“Frances Ha” (Netflix)

Review by Judy Silber

In high school, I had a best friend named Leslie. It was a little complicated because Leslie’s true best friend was not I, but another friend named Lisa. Still, in my mind Leslie was my special someone. We went running together on the beach and hung out at each other’s homes. Her family invited me for Christmas and New Year’s celebrations and she came with mine on ski vacations. In my mind, she was nearly perfect. She was brilliant and also beautiful with a bob haircut, winning smile and even-keeled personality that did not riffle easily, or ever. Just knowing her elevated my self-esteem. The friendship also provided a balm, a place of rest where I felt safe. For all of that, I admired and loved her.

Often in movies, women bond over a righteous wrong. Or find companionship in each other when romantic relationships go south. But Frances Ha (2012) highlights another kind of friendship that’s rarely, if ever acknowledged: that of best friends in love.

Frances Ha follows the life of Frances. a young woman who aspires to live out the dream she and her best friend Sophie hatched in college. She will be a dancer, Sophie a distinguished publicist and they will always be best friends. The lead role of Frances is played by Greta Gerwig, who co-wrote the film with Noah Baumbach. Baumbach, who is known most recently for Marriage Story, directs. The film also includes a supporting role by Adam Driver nominated for his lead role in Marriage Story.

When the film starts, Frances and Sophie share a Brooklyn apartment. Frances is an apprentice for a modern dance company where she must lurk like a bothersome shadow studying the movements of the company dancers. The two friends do everything together. They play fight in the park. They smoke while sitting in adjacent windows of their apartment. It’s a platonic, but intimate relationship. Francis rests her head in Sophie’s lap as they return home on the subway. They often sleep in the same bed, though Sophie requests that Frances remove her socks.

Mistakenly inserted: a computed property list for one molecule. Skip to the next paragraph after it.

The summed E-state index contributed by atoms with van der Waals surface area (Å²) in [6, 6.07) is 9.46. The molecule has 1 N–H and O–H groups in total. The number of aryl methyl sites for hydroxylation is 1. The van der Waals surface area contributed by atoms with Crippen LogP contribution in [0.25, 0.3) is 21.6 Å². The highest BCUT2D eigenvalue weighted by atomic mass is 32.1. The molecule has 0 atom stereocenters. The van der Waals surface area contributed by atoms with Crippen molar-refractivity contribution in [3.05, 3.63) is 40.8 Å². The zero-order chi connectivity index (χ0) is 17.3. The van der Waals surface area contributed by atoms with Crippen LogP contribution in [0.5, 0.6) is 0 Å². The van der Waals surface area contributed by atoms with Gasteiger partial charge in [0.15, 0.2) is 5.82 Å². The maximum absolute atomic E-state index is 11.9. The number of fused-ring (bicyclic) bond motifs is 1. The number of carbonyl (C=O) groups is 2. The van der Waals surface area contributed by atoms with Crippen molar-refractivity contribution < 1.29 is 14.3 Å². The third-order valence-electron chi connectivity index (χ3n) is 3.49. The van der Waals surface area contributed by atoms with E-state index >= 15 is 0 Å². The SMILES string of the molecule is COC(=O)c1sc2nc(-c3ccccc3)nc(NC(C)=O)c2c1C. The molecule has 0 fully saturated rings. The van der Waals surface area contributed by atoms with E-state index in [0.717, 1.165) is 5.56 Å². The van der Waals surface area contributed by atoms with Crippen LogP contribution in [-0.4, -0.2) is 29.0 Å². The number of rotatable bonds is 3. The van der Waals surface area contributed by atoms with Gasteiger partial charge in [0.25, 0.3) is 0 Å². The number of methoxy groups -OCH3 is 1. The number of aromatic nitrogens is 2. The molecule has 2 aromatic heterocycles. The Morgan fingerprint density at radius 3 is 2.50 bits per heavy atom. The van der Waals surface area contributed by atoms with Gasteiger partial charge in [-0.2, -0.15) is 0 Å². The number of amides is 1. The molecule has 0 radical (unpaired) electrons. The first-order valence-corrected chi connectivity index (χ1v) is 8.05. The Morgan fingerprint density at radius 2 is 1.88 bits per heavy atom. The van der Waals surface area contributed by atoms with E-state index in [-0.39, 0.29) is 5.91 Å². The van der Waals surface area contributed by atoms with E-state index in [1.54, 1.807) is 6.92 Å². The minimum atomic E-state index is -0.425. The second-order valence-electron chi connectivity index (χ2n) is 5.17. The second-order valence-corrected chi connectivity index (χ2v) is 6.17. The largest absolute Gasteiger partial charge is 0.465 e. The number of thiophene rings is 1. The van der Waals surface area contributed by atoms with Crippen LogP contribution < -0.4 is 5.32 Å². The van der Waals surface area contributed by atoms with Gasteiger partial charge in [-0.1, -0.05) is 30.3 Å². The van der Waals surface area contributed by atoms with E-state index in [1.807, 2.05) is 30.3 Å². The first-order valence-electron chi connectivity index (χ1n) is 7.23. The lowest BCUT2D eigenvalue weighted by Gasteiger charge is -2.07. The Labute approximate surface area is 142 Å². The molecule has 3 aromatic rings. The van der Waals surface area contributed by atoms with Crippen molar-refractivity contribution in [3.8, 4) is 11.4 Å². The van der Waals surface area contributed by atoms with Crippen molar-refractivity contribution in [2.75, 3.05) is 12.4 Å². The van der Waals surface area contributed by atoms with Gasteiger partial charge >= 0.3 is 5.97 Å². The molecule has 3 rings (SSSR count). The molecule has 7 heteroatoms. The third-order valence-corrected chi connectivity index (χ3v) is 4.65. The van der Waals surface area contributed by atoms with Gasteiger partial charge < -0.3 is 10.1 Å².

For Frances, Sophie is it. When Frances’ boyfriend asks her to move in, she turns him down. “I can’t,” she tells him. “I have to stay with Sophie.” But instead of renewing the lease as Frances had hoped, Sophie tells her that she’s moving in with another friend. “You know I’ve always wanted to live there,” says Sophie about the new neighborhood of Tribeca. At this point it becomes clear that whereas Frances prioritizes Sophie above all else, Sophie is lining up the next phase of her life. It leaves Frances navigating New York’s high priced housing market—and her life—on her own. Hatched from the Sophie/Frances cocoon, she’s lost at first. But after making one especially bad decision, she then confronts it, starts to grow up and find her own solid ground.

The film is shot in black and white, giving it an artistic whimsy that matches the flighty seriousness of Frances. We float from scene to scene just as Frances drifts from one living situation to another.

It’s the special friendship that can survive the transition through young adulthood. New priorities emerge: boyfriends, new friends, family and career. In my relationship with Leslie, I would feel abandoned, dropped off and truth be told, a little mad. It would take years for the friendship to die off, but die off eventually it did. Frances and Sophie appear to be headed in that direction, but…well, I’m not going to tell you what happens. Instead, I recommend that you watch Frances Ha and find out for yourself.

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